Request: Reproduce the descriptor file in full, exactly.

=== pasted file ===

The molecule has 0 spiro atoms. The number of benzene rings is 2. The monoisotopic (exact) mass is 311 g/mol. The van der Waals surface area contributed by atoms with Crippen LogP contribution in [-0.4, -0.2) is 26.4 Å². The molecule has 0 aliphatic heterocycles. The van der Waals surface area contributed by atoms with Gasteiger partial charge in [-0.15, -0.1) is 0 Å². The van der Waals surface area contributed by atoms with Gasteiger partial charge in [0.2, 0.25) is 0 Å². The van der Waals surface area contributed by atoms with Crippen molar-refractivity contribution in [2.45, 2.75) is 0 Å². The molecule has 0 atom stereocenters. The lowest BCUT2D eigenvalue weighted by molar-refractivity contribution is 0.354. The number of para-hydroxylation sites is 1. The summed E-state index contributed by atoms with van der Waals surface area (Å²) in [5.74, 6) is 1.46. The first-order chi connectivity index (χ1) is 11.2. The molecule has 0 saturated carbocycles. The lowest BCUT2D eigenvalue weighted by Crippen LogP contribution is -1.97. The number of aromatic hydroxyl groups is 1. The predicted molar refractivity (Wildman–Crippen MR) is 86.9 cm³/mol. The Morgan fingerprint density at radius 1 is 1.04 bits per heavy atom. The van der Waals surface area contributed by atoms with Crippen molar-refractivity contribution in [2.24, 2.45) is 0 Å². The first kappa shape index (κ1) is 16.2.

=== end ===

The molecule has 0 spiro atoms. The number of benzene rings is 2. The monoisotopic (exact) mass is 311 g/mol. The van der Waals surface area contributed by atoms with Crippen LogP contribution in [-0.4, -0.2) is 26.4 Å². The molecule has 0 aliphatic heterocycles. The van der Waals surface area contributed by atoms with Gasteiger partial charge in [-0.15, -0.1) is 0 Å². The van der Waals surface area contributed by atoms with Gasteiger partial charge in [0.2, 0.25) is 0 Å². The van der Waals surface area contributed by atoms with Crippen molar-refractivity contribution in [2.45, 2.75) is 0 Å². The molecule has 0 atom stereocenters. The lowest BCUT2D eigenvalue weighted by molar-refractivity contribution is 0.354. The number of para-hydroxylation sites is 1. The summed E-state index contributed by atoms with van der Waals surface area (Å²) in [5.74, 6) is 1.46. The first-order chi connectivity index (χ1) is 11.2. The molecule has 0 saturated carbocycles. The lowest BCUT2D eigenvalue weighted by Crippen LogP contribution is -1.97. The number of aromatic hydroxyl groups is 1. The predicted molar refractivity (Wildman–Crippen MR) is 86.9 cm³/mol. The Morgan fingerprint density at radius 1 is 1.04 bits per heavy atom. The van der Waals surface area contributed by atoms with Crippen molar-refractivity contribution in [2.24, 2.45) is 0 Å². The first kappa shape index (κ1) is 16.2.